"The Birch Clump Cylinder" was the opening story in the first collection.  It is competently written but seems to be lacking the magic I found in Simak's earlier work.  It had the format of a classic SF story with a strange object appearing and a group trying to determine how it works.  Unfortunately Simak did not put much effort into developing the characters.  Hopefully the rest of the series holds up better.



Wednesday, November 2, 2011

DMZ Vol. 1: On the Ground by Brian Wood and Riccardo Burchielli

DMZ, Vol. 1: On the GroundDMZ, Vol. 1: On the Ground by Brian Wood

My rating: 4 of 5 stars

From Goodreads...
From indie comics icon Brian Wood (Demo, Channel Zero, GLOBAL FREQUENCY) and up-and-coming Italian artist Riccardo Burchielli (John Doe) comes the first volume of DMZ, collecting the first 5 issues of the series about the ultimate embedded war journalist trapped in a most unlikely war zone: the streets of New York City. 

In the near future, America's worst nightmare has come true. With military adventurism overseas bogging down the Army and National Guard, the U.S. government mistakenly neglects the very real threat of anti-establishment militias scattered across the 50 states. Like a sleeping giant, Middle America rises up and violently pushes its way to the shining seas, coming to a standstill at the line in the sand — Manhattan or, as the world now knows it, the DMZ.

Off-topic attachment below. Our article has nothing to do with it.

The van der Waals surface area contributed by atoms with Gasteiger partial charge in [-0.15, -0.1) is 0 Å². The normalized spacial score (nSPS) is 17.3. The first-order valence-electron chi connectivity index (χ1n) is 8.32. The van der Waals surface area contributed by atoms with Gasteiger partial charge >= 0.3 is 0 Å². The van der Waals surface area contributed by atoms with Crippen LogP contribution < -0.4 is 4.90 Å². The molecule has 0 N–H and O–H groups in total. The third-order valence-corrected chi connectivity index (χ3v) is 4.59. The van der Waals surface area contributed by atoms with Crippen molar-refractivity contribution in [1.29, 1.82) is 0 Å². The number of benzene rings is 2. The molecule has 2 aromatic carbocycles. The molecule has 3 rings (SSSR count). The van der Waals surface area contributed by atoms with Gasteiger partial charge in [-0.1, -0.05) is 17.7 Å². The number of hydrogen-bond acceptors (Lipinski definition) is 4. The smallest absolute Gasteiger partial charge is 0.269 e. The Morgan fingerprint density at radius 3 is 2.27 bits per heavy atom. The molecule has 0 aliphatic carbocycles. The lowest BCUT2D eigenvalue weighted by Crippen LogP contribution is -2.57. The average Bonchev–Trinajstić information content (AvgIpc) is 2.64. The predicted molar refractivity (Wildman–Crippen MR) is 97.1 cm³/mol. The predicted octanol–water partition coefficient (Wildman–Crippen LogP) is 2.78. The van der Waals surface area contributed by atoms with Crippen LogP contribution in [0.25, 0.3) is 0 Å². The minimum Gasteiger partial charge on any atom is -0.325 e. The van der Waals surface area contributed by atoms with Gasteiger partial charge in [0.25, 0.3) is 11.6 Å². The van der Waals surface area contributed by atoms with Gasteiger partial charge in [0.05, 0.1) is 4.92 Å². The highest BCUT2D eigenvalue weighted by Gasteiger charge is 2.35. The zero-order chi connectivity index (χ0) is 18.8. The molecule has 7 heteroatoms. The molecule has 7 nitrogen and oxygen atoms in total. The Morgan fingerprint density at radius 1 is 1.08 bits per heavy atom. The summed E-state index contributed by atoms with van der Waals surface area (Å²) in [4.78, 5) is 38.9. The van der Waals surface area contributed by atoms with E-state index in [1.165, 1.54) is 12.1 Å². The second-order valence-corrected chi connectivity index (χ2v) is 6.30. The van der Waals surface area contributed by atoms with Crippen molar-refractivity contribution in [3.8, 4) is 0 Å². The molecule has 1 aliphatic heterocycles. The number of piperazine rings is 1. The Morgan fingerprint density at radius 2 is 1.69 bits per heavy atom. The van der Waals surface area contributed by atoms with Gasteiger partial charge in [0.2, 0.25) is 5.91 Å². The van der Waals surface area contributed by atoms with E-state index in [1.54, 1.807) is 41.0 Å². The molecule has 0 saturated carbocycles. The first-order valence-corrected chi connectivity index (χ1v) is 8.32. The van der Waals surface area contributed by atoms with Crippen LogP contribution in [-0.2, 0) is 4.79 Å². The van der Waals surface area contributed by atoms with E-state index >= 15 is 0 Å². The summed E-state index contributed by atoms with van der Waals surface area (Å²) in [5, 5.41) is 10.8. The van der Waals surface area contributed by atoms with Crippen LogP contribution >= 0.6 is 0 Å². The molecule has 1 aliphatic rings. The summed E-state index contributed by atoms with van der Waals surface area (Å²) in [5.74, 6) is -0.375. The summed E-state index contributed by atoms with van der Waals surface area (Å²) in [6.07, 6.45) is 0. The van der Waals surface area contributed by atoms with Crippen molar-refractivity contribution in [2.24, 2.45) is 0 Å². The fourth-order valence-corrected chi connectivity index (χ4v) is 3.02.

Matty Roth, a na├»ve young man and aspiring photojournalist, lands a dream gig following a veteran war journalist into the heart of the DMZ. Things soon go terribly wrong, and Matty finds himself lost and alone in a world he's only seen on television. There, he is faced with a choice: try to find a way off the island, or make his career with an assignment most journalists would kill for. But can he survive in a war zone long enough to report the truth? 

Collects issues 1-5.


This is the first time I have read any of Brian Wood's work. It won't be the last.

Wood has mastered how to set up a new series. The reader is introduced to the new status quote in short order. Wood is able to pull you into this new world and make it seem very realistic. In addition to establishing the environment, he does a very good job with the characterization. The various characters seem like people you know. They might act differently than the average person in our world but that is only because of the situation. Living in a war zone forces the inhabitants to make choices. Wood is a writer I will be looking out for in the future. First up for me will be picking up the rest of the collections in this series.

Burchielli's art is a perfect fit for this type of story. He is good at drawing the various equipment and backgrounds. His helicopters are especially good. The people in the story do not look like carbon copies of each other. He manages to give each person a distinctive look.

Highly recommended.